was better, but because times were worse, and
the people must therefore suffer in the shape of
extra floods and diminished public works ; in
1898 Li Hung-chang himself was set to work to
effect a genuine amelioration on the spot if he
could. When China was building her own rail-
ways in a modest way, and at snail-like pace,
the provinces had to send up between them
about 500,000 taels a year for that purpose ;
but when, in 1886, the new Admiralty was estab-
lished in consequence of the shock caused by the
French war, the railway fund was partly diverted
to (the elder) Prince Ch'un, the Emperor Kwang-
sii's father, as Lord High Admiral. Again, when
the Japanese destroyed the fleets, and Prince
Ch'un was dead, portions of both funds were
devoted to "pressing needs"' — in this case to
" building a new palace for the Dowager-Em-
press " ; and in 1900 a beginning was being made
with a new navy, whilst railways gradually got
involved with foreign loans and syndicates.
Arsenals had an up-and-down perfunctory and
wasteful life too in their haste to complete mili-
tary preparations. Finally, foreign loans, old and
new, the repayment of which, and of interest
thereon, in 1900 absorbed about 25,000,000 taels
a year, were entirely a new charge on the revenue.
New activities included concessions, speculations,
mills, steamer companies, mints, foreign copper
for modern coins, mines, telegraphs, telephones,
electricity, etc., some of which soon began to pay,
and some of which were worked at a loss ; in a

212 REVENUE [chap, x

few cases the central or a provincial government
found itself financially involved in one or more
of these, as for instance in the Shanghai-Ningpo
railway and the K'ai-Lan coal industry (p. 168).
In their heart of hearts the Chinese, or at least
those " in " with the Manchu Government, would
have liked to pitch the whole lot into the sea,
and go back to happy old times. And (here I
repeat in 1916 with emphasis the exact words
I used in 1900) I am not sure that they are not
right ; " progress " does not seem to conduce
to content at all ; and, personally, I think there
is much to be said for the life of a so-called
*' barbarian."

It will be seen at a glance that, bad though
things were before the Japanese war of 1894-5,
matters were infinitely worse in 1900 after the
Germans in 1897 had set the pace for " grab."
The Board had to see that 60,000,000 or
70,000,000 taels were found annually for expenses,
instead of the 40,000,000 of the happy old dolce
far niente days : this meant a corresponding
diminution in the "free resources" which used
ultimately to find a way into various private
pockets. It may well be imagined that the result
was infinitely more serious when the " Boxer "
affair came to be written off, in 1901, with its
damage to foreign investments, compensation for
foreign expenditures, and so on. Poor old Li
Hung-chang's desperate bargaining with eleven
implacable envoys at Peking is one of the most
pathetic stories in the world's history. On the
28th September the Board announced the trifle
of 982,238,150 taels. On the 1st November the
tough old statesman was reported to be spitting
blood ; on the 7th he was dead.

The Board found that the receipts it could,
at the time of Li's death, count on for the year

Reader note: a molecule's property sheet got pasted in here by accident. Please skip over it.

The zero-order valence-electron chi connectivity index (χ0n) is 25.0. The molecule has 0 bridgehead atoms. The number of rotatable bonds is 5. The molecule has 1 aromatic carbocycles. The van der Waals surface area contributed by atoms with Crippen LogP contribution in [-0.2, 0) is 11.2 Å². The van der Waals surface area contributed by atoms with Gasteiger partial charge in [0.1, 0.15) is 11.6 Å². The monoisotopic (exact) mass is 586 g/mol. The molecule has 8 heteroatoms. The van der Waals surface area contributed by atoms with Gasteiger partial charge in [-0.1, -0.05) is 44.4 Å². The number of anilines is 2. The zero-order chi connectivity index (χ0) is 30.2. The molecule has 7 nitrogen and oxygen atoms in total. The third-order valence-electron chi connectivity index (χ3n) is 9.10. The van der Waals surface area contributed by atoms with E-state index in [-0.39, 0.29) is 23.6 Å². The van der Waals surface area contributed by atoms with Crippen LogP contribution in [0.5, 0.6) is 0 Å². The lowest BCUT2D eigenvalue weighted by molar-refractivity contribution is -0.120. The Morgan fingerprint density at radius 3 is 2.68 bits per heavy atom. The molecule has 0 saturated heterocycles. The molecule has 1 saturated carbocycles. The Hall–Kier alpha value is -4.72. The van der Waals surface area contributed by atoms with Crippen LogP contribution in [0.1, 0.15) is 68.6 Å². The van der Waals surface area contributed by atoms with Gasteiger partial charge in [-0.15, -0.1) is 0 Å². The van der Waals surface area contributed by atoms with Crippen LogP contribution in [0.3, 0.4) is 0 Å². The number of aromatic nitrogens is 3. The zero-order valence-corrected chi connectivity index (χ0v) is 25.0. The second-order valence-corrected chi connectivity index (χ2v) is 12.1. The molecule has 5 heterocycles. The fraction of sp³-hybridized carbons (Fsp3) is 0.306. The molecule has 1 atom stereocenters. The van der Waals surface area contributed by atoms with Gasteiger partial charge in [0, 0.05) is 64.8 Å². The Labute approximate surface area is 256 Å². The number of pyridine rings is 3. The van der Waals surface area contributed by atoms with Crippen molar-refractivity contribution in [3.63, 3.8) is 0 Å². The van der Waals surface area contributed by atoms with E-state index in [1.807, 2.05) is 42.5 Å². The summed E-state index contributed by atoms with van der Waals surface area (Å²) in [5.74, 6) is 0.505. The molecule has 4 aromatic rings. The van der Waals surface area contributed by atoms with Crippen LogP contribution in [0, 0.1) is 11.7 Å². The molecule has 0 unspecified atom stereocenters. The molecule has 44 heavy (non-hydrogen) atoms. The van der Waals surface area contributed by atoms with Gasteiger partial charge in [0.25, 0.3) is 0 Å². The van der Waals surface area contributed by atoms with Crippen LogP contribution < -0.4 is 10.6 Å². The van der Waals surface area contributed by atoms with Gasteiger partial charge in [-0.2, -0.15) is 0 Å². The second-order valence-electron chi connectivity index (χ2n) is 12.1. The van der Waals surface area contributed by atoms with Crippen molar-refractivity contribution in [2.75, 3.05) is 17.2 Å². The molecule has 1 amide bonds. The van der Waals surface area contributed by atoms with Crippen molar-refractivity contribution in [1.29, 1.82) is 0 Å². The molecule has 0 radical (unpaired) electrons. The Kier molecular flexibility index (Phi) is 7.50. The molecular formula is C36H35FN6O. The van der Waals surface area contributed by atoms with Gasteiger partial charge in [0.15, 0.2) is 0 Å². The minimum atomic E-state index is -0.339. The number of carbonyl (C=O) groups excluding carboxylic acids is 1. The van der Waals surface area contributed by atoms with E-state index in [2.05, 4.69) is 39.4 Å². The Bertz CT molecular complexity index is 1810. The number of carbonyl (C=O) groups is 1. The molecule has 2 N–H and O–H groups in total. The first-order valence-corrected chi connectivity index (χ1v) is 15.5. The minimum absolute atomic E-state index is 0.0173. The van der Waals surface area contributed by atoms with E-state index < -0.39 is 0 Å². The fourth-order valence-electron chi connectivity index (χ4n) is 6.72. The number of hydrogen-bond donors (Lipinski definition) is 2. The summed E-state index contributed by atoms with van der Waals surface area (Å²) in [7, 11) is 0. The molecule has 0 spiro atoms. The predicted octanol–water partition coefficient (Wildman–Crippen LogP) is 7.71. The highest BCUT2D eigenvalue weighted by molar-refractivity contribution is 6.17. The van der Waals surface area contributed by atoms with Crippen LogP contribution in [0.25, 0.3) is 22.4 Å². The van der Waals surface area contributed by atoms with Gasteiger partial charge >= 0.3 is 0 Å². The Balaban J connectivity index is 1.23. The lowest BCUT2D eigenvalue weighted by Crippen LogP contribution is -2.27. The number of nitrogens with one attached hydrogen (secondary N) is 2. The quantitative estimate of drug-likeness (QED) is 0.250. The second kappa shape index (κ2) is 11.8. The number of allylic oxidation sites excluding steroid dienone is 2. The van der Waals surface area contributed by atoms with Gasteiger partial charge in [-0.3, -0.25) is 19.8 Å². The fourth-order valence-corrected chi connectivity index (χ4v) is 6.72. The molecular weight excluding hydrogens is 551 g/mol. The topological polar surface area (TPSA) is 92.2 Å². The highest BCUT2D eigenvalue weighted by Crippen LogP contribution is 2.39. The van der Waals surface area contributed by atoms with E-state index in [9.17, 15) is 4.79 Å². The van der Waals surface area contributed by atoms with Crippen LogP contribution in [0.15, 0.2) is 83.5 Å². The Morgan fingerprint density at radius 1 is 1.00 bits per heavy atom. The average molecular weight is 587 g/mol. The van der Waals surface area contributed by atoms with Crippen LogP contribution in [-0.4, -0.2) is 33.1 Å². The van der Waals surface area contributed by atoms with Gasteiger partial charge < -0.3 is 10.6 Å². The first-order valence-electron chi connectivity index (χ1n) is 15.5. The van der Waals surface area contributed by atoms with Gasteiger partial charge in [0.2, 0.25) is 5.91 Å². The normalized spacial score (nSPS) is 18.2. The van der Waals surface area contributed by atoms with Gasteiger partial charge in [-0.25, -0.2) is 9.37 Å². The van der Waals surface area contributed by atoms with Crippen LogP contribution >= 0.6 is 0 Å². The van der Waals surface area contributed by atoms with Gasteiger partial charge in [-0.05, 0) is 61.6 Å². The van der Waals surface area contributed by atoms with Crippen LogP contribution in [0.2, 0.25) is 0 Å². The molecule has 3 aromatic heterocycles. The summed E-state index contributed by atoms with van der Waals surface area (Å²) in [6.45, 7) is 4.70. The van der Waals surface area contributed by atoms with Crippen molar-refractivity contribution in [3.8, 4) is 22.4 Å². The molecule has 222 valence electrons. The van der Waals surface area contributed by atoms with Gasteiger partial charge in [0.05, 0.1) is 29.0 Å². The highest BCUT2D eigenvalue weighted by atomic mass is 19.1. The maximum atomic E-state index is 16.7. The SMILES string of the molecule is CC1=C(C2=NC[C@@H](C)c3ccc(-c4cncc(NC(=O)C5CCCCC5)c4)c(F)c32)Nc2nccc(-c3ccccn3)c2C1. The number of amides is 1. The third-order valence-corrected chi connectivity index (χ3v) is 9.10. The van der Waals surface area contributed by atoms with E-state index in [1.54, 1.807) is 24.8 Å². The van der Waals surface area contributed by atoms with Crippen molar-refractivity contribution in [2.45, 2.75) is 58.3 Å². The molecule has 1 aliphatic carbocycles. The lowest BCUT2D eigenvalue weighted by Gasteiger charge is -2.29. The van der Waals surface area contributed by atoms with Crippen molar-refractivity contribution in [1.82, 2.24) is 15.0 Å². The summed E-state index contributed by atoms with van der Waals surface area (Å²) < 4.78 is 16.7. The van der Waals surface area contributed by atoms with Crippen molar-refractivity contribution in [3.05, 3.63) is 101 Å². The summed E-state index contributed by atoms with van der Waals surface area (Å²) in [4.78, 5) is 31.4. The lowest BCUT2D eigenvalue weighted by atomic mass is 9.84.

were (roughly) :■ —



1. Land-tax, in money .... 26,000,000

2. Native Customs


3. Foreign Customs

. 22,750,000

4. Profits on salt .


5. Likin


6. Profits on native opium


7. Miscellaneous


Loans and benevolences

Sale of office

Foreign loans (received)

Total Taels 87,000,000

This total represents the maximum probable
receipts up to the time when the " Boxer " re-
bellion broke out, and does not necessarily con-
flict with any other tables given in this chapter.
There is even here an excess over ordinary
expenditure of 46,000,000 taels, which total
still leaves 25,000,000 for the service of loans ;
3,000,000 for arsenals ; 2,000,000 for railways,
palaces, and other novelties ; and 16,000,000 for
provincial needs.

Things would thus not have been so very bad,
in spite of parlous times, if all the receipts had
been paid, in one currency, into one central chest
or account (as the Foreign Customs receipts are) ;
and if all payments had been drawn in one cur-
rency from this one chest, and remitted in one
way ; but, in the first place, all provinces had and
have two main currencies of pure silver (several
" touches ") and copper cash (several qualities),
the relation between which two differs in each
town every day. Besides this, each province
has its own " touch " and " weight " of a silver
ounce ; and some provinces use dollars, chopped
and unchopped, by weight or by piece, as well
as pure silver ; and the dollar exchange varies
daily locally and centrally in regard to both
copper cash and silver. Even this difficulty,
which involves an enormous waste of time and
energy, and opens the door to innumerable and

214 REVENUE [chap, x

inscrutable " squeezes," might be philosophic-
ally ignored if receipts and disbursements were
lumped in one account,— if the venous blood
were allowed a free course to the heart, and the
arterial blood a clean run back to the extremities.
In spite of the multitudinous reforms introduced
or at least favourably considered during the last
years of the Empire and the five years of the
Republic, most of these currency absurdities are
as rampant as ever ; but, before we enter into
the present financial situation, let us consider
the — immensa moles of incompetence and corrup-
tion with which men of the Sir Richard Dane
type have to deal before they can make any

Online LibraryEdward Harper ParkerChina, her history, diplomacy, and commerce, from the earliest times to the present day → online text (page 18 of 35)